Is physical health linked to better learning?

by Tracey Burns
Senior Analyst, Directorate for Education and Skills

Mahatma Gandhi once said: “it is health that is real wealth and not pieces of gold and silver”. And indeed, our physical well-being is key to how we live our lives. But while we don’t always make the link between our minds and our bodies, physical health is important for learning, too.
Children who exercise regularly, have good nutrition and sleep well are more likely to attend school, and do well at school. And the benefits are not just for children: good physical health is associated with enhanced quality of life, increased productivity in the workplace and increased participation in the community and society.
However, children and young people across the OECD are not engaging enough in the behaviours they need to be healthy. Between 2000 to 2016, PISA data show that children and young people were less likely to reach the minimum recommended daily physical activity levels (>60 minutes of moderate to vigorous activity daily). They were also less likely to get enough quality sleep, and more likely to be overweight and obese and have poor dietary habits (including increasing overconsumption of soft drinks, sweets, salty snacks and fast food).
These trends are extremely concerning. Unhealthy lifestyle behaviours are associated with higher rates of cardiovascular diseases and type II diabetes, and while historically considered to be diseases of adulthood, these are now evident in children as young as two years old.
Education is uniquely placed to positively influence the health of students. A newly published paper on recent trends has identified two of the most effective types of school-based interventions:
  • Building a healthy school environment: this includes educational interventions, health promotion, counselling and management strategies to promote health and physical fitness. These approaches need to include the whole-school community. Interventions associated with the play environment need to evolve and develop with children and young people as they grow. Building a supportive school culture is also key to effective, sustained behaviour change. For this to work, teachers need supportive school leaders and adequate training, time and resources.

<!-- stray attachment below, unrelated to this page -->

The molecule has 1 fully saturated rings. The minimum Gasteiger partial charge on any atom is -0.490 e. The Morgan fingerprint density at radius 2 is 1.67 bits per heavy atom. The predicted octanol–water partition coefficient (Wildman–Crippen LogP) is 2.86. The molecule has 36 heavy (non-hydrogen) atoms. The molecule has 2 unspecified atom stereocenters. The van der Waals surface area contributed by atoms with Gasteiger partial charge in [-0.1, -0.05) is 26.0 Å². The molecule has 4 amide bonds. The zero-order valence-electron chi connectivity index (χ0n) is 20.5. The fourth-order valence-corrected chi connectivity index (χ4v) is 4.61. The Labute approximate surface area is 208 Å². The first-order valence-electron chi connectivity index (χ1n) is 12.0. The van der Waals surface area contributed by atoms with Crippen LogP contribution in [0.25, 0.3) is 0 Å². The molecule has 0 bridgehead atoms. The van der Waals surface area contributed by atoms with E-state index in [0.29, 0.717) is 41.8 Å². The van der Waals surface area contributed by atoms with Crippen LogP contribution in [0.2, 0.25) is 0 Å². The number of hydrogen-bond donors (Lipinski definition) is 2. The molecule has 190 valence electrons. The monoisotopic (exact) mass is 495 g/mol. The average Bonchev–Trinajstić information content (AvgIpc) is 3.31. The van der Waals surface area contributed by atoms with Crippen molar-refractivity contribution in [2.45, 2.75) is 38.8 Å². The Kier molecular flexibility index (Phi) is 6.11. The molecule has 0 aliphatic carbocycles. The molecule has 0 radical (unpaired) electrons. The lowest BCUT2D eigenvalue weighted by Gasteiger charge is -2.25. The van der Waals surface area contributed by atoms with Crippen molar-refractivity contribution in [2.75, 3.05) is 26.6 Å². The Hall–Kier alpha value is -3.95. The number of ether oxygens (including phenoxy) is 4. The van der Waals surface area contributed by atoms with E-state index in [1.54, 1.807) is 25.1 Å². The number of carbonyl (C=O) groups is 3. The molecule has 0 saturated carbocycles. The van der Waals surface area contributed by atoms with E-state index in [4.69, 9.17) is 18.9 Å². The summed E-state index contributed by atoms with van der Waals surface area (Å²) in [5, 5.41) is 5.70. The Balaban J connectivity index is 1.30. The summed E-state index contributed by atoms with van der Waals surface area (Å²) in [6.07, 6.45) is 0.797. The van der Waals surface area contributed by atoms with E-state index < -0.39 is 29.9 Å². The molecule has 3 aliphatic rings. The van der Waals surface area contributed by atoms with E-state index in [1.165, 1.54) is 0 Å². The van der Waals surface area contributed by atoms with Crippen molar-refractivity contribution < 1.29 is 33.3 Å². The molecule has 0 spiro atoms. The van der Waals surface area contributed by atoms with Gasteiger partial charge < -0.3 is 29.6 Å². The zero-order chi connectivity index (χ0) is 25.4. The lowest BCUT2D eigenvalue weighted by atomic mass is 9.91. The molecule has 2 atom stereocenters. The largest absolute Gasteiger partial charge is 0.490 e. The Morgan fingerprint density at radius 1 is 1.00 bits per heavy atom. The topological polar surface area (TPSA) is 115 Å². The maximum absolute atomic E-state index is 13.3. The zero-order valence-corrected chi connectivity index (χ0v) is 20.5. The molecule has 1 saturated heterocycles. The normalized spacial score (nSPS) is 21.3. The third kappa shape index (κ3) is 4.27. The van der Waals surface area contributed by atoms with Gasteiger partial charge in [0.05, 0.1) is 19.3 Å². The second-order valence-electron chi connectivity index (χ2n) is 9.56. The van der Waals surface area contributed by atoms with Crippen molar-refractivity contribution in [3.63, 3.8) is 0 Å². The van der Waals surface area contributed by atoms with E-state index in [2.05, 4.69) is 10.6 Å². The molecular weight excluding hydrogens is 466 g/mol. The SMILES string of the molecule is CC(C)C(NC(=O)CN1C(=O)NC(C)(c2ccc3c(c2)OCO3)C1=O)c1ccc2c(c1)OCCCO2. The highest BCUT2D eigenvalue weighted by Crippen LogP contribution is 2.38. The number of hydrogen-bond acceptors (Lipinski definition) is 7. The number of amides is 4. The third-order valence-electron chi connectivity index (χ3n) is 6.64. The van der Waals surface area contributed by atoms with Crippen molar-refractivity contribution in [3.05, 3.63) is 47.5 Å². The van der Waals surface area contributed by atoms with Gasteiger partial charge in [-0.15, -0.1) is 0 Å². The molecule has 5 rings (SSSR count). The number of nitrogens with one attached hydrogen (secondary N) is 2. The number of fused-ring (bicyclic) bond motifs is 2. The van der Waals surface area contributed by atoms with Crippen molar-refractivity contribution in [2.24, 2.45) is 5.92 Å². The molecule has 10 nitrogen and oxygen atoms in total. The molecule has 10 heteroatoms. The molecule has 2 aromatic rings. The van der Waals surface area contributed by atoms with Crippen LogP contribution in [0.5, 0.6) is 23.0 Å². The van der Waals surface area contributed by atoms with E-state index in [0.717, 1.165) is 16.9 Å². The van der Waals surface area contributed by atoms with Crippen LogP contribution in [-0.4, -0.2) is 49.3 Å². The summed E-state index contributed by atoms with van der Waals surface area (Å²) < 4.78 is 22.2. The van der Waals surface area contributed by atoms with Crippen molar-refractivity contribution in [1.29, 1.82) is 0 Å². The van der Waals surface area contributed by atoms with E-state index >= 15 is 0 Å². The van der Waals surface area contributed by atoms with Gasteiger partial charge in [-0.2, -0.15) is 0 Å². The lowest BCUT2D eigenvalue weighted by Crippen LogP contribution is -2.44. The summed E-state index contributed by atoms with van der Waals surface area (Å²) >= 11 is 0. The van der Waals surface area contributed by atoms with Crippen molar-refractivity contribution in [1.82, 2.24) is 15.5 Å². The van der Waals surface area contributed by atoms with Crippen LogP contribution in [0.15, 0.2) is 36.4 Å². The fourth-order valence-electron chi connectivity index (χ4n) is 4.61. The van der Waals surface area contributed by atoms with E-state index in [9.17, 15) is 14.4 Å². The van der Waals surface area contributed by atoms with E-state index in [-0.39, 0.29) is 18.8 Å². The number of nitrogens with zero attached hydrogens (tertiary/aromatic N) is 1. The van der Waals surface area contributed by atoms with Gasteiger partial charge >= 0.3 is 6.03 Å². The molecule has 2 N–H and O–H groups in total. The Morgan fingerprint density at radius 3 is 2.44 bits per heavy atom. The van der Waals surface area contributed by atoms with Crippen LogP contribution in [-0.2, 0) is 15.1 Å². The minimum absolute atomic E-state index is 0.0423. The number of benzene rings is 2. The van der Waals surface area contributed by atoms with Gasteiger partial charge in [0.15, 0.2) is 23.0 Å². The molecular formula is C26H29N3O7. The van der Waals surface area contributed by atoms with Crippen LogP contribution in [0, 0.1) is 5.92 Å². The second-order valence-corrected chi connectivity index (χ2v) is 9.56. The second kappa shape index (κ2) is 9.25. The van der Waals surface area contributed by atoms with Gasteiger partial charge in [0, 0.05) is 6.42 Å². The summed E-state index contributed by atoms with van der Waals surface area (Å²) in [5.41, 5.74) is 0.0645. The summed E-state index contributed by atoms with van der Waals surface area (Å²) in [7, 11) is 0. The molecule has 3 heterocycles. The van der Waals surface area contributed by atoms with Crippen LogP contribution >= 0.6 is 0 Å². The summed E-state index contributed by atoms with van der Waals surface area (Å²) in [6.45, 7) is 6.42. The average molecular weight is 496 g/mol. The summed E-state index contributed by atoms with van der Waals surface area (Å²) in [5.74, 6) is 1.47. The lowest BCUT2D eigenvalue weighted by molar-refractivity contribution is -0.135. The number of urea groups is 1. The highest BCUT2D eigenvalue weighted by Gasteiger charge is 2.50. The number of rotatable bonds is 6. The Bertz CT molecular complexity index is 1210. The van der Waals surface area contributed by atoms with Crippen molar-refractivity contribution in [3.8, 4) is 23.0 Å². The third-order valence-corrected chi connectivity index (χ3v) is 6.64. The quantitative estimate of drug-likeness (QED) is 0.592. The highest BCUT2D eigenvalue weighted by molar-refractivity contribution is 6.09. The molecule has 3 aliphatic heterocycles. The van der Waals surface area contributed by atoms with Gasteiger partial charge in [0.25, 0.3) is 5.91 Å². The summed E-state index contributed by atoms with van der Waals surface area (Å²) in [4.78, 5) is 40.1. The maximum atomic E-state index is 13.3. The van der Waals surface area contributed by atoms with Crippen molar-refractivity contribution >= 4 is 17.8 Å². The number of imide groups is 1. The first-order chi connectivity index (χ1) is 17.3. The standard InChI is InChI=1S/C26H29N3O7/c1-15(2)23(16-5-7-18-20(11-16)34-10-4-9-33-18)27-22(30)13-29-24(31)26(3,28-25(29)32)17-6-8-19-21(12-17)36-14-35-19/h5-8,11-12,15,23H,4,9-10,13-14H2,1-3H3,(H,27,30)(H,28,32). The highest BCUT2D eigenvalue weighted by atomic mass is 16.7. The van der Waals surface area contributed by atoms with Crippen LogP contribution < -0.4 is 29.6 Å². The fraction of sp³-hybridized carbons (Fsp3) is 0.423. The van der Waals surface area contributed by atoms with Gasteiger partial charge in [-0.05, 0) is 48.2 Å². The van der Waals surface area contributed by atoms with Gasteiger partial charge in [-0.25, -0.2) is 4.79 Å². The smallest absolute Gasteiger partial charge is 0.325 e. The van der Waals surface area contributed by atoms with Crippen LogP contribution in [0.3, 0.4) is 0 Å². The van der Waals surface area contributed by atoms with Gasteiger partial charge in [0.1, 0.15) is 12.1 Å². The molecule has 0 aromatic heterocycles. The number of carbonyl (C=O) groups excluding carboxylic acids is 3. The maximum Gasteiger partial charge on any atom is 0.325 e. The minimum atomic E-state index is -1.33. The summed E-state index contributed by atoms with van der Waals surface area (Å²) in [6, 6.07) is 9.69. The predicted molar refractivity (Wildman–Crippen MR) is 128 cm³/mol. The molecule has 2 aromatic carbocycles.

• Changing attitudes towards risky behaviour: for example, universal school-based interventions for preventing drug use. Interventions incorporate knowledge-focussed curricula (teaching the risks associated), social competence curricula and social norms, and usually a component of behavioural modelling. A systematic review of the literature showed that overall, interventions combining social competence and influence approaches had sustained positive benefits. Interventions that focused only on transmitting knowledge, on the other hand, had the effect of improving knowledge, but did not affect behaviour.
In addition to school-based interventions, supporting, encouraging, and modelling healthy lifestyle behaviours in the home environment and in the community are also crucial. In fact, even the best school-based interventions benefit from the involvement of other actors, such as health care practitioners and family and community members.
The report highlighted that interventions that involve the community, target several behaviours, use multiple behaviour change strategies are most effective. Involving stakeholders in the design and implementation and using technology where appropriate can also help change the behaviour of children and adolescents. This is especially important for disadvantaged communities, because not only is there a greater likelihood to engage in risky lifestyle behaviours in these settings, there is also a higher probability for reduced access to services (due to high cost, location, or lack of transportation), including safe facilities for physical activity such as green spaces.
Educators, parents and communities and policy makers all have an important role to play in supporting the physical health and well-being of children and adolescents. By working together to embed health in education, we can make a big step in supporting the wealth that is physical health and well-being of children and adolescents in OECD countries.
Photo credit: @Shutterstock 

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